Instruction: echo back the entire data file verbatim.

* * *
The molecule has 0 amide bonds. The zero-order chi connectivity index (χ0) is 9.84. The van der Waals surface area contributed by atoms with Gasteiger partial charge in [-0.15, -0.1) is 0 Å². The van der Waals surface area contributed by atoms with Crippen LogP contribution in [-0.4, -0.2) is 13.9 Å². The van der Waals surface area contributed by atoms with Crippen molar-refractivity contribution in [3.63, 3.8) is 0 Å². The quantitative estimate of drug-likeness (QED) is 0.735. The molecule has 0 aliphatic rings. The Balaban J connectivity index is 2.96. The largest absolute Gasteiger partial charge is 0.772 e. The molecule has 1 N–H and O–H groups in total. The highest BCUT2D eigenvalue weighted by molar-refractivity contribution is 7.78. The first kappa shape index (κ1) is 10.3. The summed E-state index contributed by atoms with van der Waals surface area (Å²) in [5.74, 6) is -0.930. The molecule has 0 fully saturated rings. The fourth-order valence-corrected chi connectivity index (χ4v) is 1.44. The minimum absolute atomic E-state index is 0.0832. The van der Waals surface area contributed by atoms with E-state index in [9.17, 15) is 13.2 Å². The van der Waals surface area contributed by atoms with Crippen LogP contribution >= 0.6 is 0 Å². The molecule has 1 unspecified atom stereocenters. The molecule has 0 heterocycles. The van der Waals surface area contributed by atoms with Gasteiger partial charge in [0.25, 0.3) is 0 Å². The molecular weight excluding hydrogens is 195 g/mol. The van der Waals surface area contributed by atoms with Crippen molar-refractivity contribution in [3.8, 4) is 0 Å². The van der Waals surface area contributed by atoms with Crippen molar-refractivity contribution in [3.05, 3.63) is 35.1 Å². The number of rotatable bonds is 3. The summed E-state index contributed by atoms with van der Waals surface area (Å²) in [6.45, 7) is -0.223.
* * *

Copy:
The molecule has 0 amide bonds. The zero-order chi connectivity index (χ0) is 9.84. The van der Waals surface area contributed by atoms with Gasteiger partial charge in [-0.15, -0.1) is 0 Å². The van der Waals surface area contributed by atoms with Crippen LogP contribution in [-0.4, -0.2) is 13.9 Å². The van der Waals surface area contributed by atoms with Crippen molar-refractivity contribution in [3.63, 3.8) is 0 Å². The quantitative estimate of drug-likeness (QED) is 0.735. The molecule has 0 aliphatic rings. The Balaban J connectivity index is 2.96. The largest absolute Gasteiger partial charge is 0.772 e. The molecule has 1 N–H and O–H groups in total. The highest BCUT2D eigenvalue weighted by molar-refractivity contribution is 7.78. The first kappa shape index (κ1) is 10.3. The summed E-state index contributed by atoms with van der Waals surface area (Å²) in [5.74, 6) is -0.930. The molecule has 0 fully saturated rings. The fourth-order valence-corrected chi connectivity index (χ4v) is 1.44. The minimum absolute atomic E-state index is 0.0832. The van der Waals surface area contributed by atoms with E-state index in [9.17, 15) is 13.2 Å². The van der Waals surface area contributed by atoms with Crippen LogP contribution >= 0.6 is 0 Å². The molecule has 1 unspecified atom stereocenters. The molecule has 0 heterocycles. The van der Waals surface area contributed by atoms with Gasteiger partial charge in [0.25, 0.3) is 0 Å². The molecular weight excluding hydrogens is 195 g/mol. The van der Waals surface area contributed by atoms with Crippen molar-refractivity contribution in [3.8, 4) is 0 Å². The van der Waals surface area contributed by atoms with Crippen molar-refractivity contribution in [3.05, 3.63) is 35.1 Å². The number of rotatable bonds is 3. The summed E-state index contributed by atoms with van der Waals surface area (Å²) in [6.45, 7) is -0.223.